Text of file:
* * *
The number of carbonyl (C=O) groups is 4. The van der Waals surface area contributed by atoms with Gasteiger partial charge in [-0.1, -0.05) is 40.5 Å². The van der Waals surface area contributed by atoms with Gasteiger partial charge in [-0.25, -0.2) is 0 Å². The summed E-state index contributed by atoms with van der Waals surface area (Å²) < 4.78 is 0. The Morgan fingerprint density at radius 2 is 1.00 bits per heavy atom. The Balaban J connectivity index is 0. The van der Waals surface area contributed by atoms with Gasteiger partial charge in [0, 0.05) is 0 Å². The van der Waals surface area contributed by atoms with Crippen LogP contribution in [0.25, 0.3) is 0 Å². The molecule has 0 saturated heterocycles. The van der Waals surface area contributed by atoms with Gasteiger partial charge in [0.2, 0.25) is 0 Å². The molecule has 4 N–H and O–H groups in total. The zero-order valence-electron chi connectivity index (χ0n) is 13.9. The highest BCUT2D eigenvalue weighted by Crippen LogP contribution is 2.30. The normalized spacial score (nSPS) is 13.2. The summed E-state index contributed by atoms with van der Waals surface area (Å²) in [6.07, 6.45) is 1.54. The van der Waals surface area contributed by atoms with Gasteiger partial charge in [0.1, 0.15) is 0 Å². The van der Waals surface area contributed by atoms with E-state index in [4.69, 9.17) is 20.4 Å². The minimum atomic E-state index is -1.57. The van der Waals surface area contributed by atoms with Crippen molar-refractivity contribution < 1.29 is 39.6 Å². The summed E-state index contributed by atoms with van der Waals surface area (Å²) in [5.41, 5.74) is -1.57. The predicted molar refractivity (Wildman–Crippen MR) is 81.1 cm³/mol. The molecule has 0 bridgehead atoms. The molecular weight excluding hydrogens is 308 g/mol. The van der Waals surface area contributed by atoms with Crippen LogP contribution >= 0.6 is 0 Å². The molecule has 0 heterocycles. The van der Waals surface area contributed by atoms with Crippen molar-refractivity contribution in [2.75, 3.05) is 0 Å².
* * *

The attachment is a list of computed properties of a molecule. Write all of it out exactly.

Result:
The number of carbonyl (C=O) groups is 4. The van der Waals surface area contributed by atoms with Gasteiger partial charge in [-0.1, -0.05) is 40.5 Å². The van der Waals surface area contributed by atoms with Gasteiger partial charge in [-0.25, -0.2) is 0 Å². The summed E-state index contributed by atoms with van der Waals surface area (Å²) < 4.78 is 0. The Morgan fingerprint density at radius 2 is 1.00 bits per heavy atom. The Balaban J connectivity index is 0. The van der Waals surface area contributed by atoms with Gasteiger partial charge in [0, 0.05) is 0 Å². The van der Waals surface area contributed by atoms with Crippen LogP contribution in [0.25, 0.3) is 0 Å². The molecule has 0 saturated heterocycles. The van der Waals surface area contributed by atoms with Gasteiger partial charge in [0.2, 0.25) is 0 Å². The molecule has 4 N–H and O–H groups in total. The zero-order valence-electron chi connectivity index (χ0n) is 13.9. The highest BCUT2D eigenvalue weighted by Crippen LogP contribution is 2.30. The normalized spacial score (nSPS) is 13.2. The summed E-state index contributed by atoms with van der Waals surface area (Å²) in [6.07, 6.45) is 1.54. The van der Waals surface area contributed by atoms with Gasteiger partial charge in [0.1, 0.15) is 0 Å². The van der Waals surface area contributed by atoms with E-state index in [4.69, 9.17) is 20.4 Å². The minimum atomic E-state index is -1.57. The van der Waals surface area contributed by atoms with Crippen molar-refractivity contribution < 1.29 is 39.6 Å². The summed E-state index contributed by atoms with van der Waals surface area (Å²) in [5.41, 5.74) is -1.57. The predicted molar refractivity (Wildman–Crippen MR) is 81.1 cm³/mol. The molecule has 0 bridgehead atoms. The molecular weight excluding hydrogens is 308 g/mol. The van der Waals surface area contributed by atoms with Crippen LogP contribution >= 0.6 is 0 Å². The molecule has 0 heterocycles. The van der Waals surface area contributed by atoms with Crippen molar-refractivity contribution in [2.75, 3.05) is 0 Å².